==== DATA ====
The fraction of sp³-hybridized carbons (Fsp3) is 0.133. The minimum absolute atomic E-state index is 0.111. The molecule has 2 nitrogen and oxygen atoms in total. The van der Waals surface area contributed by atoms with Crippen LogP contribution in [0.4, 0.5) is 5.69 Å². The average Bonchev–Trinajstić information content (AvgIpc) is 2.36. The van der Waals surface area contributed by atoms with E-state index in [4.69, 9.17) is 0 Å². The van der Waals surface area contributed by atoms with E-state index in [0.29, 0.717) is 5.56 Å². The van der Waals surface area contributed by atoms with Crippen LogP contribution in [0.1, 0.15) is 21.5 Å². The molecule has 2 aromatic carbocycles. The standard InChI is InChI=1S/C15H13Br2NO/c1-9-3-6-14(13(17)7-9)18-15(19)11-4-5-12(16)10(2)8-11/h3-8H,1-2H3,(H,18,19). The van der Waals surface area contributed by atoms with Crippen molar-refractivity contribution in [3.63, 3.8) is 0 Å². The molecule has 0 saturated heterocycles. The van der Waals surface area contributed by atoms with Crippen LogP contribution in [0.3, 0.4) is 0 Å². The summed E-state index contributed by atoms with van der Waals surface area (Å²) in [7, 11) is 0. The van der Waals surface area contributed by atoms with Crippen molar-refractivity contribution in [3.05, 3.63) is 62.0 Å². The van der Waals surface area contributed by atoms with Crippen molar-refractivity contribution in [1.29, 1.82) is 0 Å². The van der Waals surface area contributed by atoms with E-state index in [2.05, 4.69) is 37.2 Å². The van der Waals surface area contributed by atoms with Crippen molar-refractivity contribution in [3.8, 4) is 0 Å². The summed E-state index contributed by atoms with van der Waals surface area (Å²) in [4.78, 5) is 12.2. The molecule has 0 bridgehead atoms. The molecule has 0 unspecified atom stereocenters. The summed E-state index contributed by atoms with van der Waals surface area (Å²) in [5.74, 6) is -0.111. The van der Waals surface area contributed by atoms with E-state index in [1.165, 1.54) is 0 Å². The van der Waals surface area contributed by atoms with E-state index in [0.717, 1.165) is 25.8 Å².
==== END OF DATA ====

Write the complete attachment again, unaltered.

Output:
The fraction of sp³-hybridized carbons (Fsp3) is 0.133. The minimum absolute atomic E-state index is 0.111. The molecule has 2 nitrogen and oxygen atoms in total. The van der Waals surface area contributed by atoms with Crippen LogP contribution in [0.4, 0.5) is 5.69 Å². The average Bonchev–Trinajstić information content (AvgIpc) is 2.36. The van der Waals surface area contributed by atoms with E-state index in [4.69, 9.17) is 0 Å². The van der Waals surface area contributed by atoms with E-state index in [0.29, 0.717) is 5.56 Å². The van der Waals surface area contributed by atoms with Crippen LogP contribution in [0.1, 0.15) is 21.5 Å². The molecule has 2 aromatic carbocycles. The standard InChI is InChI=1S/C15H13Br2NO/c1-9-3-6-14(13(17)7-9)18-15(19)11-4-5-12(16)10(2)8-11/h3-8H,1-2H3,(H,18,19). The van der Waals surface area contributed by atoms with Crippen molar-refractivity contribution in [3.63, 3.8) is 0 Å². The molecule has 0 saturated heterocycles. The van der Waals surface area contributed by atoms with Crippen LogP contribution in [0.3, 0.4) is 0 Å². The summed E-state index contributed by atoms with van der Waals surface area (Å²) in [7, 11) is 0. The van der Waals surface area contributed by atoms with Crippen molar-refractivity contribution in [3.05, 3.63) is 62.0 Å². The van der Waals surface area contributed by atoms with Crippen molar-refractivity contribution in [1.29, 1.82) is 0 Å². The van der Waals surface area contributed by atoms with E-state index in [2.05, 4.69) is 37.2 Å². The van der Waals surface area contributed by atoms with Crippen molar-refractivity contribution in [3.8, 4) is 0 Å². The summed E-state index contributed by atoms with van der Waals surface area (Å²) in [4.78, 5) is 12.2. The molecule has 0 bridgehead atoms. The molecule has 0 unspecified atom stereocenters. The summed E-state index contributed by atoms with van der Waals surface area (Å²) in [5.74, 6) is -0.111. The van der Waals surface area contributed by atoms with E-state index in [1.165, 1.54) is 0 Å². The van der Waals surface area contributed by atoms with E-state index in [0.717, 1.165) is 25.8 Å².